Soils harbor a vast assemblage of microorganisms (bacteria, archaea, and fungi) and are probably the greatest reservoir of genetic potential on the planet: There are probably more than 10,000 species of bacteria present in a single teaspoon of soil. Most of these microbial species have never been isolated and cultured, so we know little about their capabilities. Recent advances in gene sequencing technology and associated bioinformatics tools now make it possible to conduct metagenomic studies of soil ecosystems, that is, to sequence all the genes of all the microorganisms present in a soil sample. Previously, such metagenomic studies have been successful only in simpler microbial ecosystems (e.g., acid mine drainage, open ocean waters, the human gut). Even with these advances, sequencing and analyzing soil metagenomes is a daunting undertaking that will require the efforts of multiple research groups and individuals with expertise in all domains of microbial life. The purpose of the TerraGenome is to provide a network that promotes and coordinates efforts of the scientific community to sequence and analyze metagenomes of soils from around the world as was recommended by the U.S. National Research Council's (NRC's) report on the "New Science of Metagenomics". The TerraGenome RCN will accomplish its purpose by holding periodic meetings to plan strategies and share information, coordinating sequencing and bioinformatics activities, hosting workshops to train students and scientists in metagenomic analysis, and generally enhancing communication and information sharing through a website and list-server.

The most fundamental impact of TerraGenome will be to build and support a diverse community of researchers in the U.S. and around the world who have an interest in uncovering the taxonomic and functional diversity of soil microorganisms. Bringing together this community, with scientists representing several disciplines, will help to train students and postdoctoral associates to tackle an inherently interdisciplinary question. This is most clearly demonstrated from the workshops that the network will sponsor. The TerraGenome website will broadly disseminate the products of the Network's activities, with a special effort to provide web-based tools for use by K-12 educators and students. Through its activities TerraGenome will help to provide the genetic foundation to better understand the diversity of microbial processes upon which the health and functioning of the planet is based. For example, the processes involved in cycling carbon, nitrogen, sulfur, and other elements are key determinants of ecosystem productivity. Practically, this translates into producing food and fiber for humanity. Furthermore, the huge diversity of soil organisms represent a relatively untapped reservoir of potentially useful microbial enzymes and products, such as enzymes for cellulosic energy production, and antibiotics and other pharmaceuticals.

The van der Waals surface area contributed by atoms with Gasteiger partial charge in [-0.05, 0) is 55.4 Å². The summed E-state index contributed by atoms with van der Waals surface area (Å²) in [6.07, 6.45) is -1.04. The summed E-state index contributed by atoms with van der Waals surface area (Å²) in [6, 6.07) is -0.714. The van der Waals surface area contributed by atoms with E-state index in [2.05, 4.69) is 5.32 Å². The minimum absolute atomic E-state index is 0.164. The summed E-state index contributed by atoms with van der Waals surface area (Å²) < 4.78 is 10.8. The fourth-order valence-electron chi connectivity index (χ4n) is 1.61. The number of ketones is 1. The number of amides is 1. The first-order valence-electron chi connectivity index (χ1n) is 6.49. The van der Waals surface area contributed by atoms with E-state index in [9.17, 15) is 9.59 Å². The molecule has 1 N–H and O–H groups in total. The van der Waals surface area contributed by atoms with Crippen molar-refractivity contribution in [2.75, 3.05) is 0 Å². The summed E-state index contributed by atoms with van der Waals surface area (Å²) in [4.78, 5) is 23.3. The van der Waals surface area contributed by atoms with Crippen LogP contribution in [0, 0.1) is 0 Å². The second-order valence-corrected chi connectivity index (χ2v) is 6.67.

National Science Foundation (NSF)
Division of Environmental Biology (DEB)
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Matthew Kane
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Oregon State University
United States
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